By the time we reach adulthood, we find ourselves surrounded by the invisible, but high, walls of "reality." We believe that it is (maybe) possible to fulfill our dreams (or at least some of them), but it's not easy. If we're not willing to work hard, it means we're lazy and don't deserve to have our desires materialize. That's reality. You can't just sit there and daydream your way into what you want.

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Writing Your Life

Authors understand something the rest of us don't grasp as thoroughly. Daydreaming, by which I mean, giving the imagination full permission to play, is the very best method for creating what you want. The writer, through her imagination, creates the story she wants to tell, creates a fictional reality convincing enough that the reader, while he is immersed in its pages, may experience this world being as real as his own. If you think of the fiction you've most enjoyed, you will probably remember this quality.

That's the quality you need to bring to your own creations. You don't have to write Nobel Prize level prose. You don't have to devise a complex plot or characters. You need only, through your imagination, give life to your dream.

One way to do this is to give less attention to the negative aspects of the so-called reality where you stand (or, according to your viewpoint, are mired). When, for example, you look at your TV-mesmerized mate, you may be thinking," Brain dead, lazy, neglecting, rejecting, creep." These thoughts aren't going to improve your ability to visualize a powerful and appreciative relationship, and they don't make you feel good.

See, instead, what you can find to appreciate about this person with whom you share your life. Summon up memories of when you first met, recall the feelings of appreciation you had then.

IMPORTANT NOTE: Do not under any circumstances use these memories as an excuse for misery, i.e., "What happened? Why isn't it like that any more?" What matters is that you once had the capacity for deep intimacy and joy. Revive those feelings and emotions in yourself. Remember, it's all imagination.

You can use the same method for any problem area in life. If you hate your job, remember enjoying working at any job, or if you can't come up with that, any project or vocation. If you are discouraged by health conditions, remember a time when you were healthy, even if it was for only a short time. We are not looking for statistical evidence here; the intention is to recapture a feeling, a vibration of enjoyment or abundance or health to use as building material for the fulfillment of your present dreams.

Once you've recaptured a positive feeling, return to it often. Think of what your doing as feeding a fire. Once you have a positive feeling going, think of what you want. Imagine yourself having what you want in as much detail as possible. remind yourself that you're creating something in the realm of imagination and that this realm is just as true as the physical realm. Enjoy and celebrate your creation as if it were already true in the physical arena.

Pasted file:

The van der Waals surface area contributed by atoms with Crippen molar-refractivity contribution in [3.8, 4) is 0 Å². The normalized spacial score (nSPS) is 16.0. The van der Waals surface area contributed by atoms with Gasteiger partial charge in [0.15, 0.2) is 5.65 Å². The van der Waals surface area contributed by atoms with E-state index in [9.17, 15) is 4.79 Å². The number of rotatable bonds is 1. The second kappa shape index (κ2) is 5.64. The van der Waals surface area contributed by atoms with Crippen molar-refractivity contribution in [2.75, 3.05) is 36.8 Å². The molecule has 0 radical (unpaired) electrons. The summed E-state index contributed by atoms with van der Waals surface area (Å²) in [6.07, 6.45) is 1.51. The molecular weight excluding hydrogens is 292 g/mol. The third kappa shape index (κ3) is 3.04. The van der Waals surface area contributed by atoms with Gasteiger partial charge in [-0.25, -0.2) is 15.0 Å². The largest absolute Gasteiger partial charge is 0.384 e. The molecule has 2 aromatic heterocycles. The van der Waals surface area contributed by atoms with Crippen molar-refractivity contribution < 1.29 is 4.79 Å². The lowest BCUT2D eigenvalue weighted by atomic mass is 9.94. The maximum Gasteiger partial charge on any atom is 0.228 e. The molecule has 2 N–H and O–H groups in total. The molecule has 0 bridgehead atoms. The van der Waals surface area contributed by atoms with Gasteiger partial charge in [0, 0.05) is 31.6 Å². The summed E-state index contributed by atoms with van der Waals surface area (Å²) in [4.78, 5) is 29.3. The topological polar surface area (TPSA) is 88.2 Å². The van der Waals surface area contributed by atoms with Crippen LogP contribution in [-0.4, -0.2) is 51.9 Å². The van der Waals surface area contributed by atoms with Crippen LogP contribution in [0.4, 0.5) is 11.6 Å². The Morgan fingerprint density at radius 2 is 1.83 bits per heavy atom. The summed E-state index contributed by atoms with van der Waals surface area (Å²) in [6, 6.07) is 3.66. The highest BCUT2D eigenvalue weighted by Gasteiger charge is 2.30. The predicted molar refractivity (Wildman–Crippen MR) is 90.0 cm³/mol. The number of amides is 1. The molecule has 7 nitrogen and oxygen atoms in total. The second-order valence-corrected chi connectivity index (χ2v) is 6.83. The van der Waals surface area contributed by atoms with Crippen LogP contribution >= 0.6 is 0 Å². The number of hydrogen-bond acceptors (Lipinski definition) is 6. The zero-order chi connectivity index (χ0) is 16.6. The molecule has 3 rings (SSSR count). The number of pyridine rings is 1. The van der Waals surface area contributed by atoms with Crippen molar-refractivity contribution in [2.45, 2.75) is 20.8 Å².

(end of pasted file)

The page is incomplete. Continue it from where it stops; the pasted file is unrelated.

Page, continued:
For a writer or any artist, the great pleasure is in the act of creation, the coming alive of a work of art. The more you can appreciate your works in progress, the more real and true they become for you. Then you will learn to re-experience the magic of life with the eyes of a child.

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Crystals for Reawakening the Magic

Clear Quartz is the primary crystal for opening up the imagination. Gazing at a quartz crystal ball can help to activate the imagination, as does holding and gazing at a cluster.

A tabular quartz crystal can help to bridge the gap between physical reality and imaginary reality. I recommend programming one and keeping it with you, taking it out whenever you feel any faltering of your certainty that what you desire will manifest.

Fear of lying and possible punishment is often an unknown fear, and charoite is an ideal crystal for bringing that fear to the surface, where it can be examined objectively.

All of the calcites are very helpful in helping us to experience alternate realities. I find clear calcite most helpful for general purposes, particularly a sphere.

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Transcendent Essences

When we've tricked ourselves into believing that the limitations of physical existence prevent us from changing and growing Dragonfly (Wild Earth Animal Essences)Dragonfly medicine teaches us to pierce our self-created illusions.

Three FES essences: Blackberry, Iris, Zinnia, can also help.

Blackberry is especially for people who have many visions and desires but have difficulty translating them into material expression. This essence helps people translate spirit into matter.

Iris helps all of us to bring passion and creativity into our lives. It helps us to see our creations as beautiful at all stages of their evolution.

Zinnia helps us to reawaken within ourselves the humor and playfulness of the child. It lends a lighthearted quality to all that we do.

Beyond the Rainbow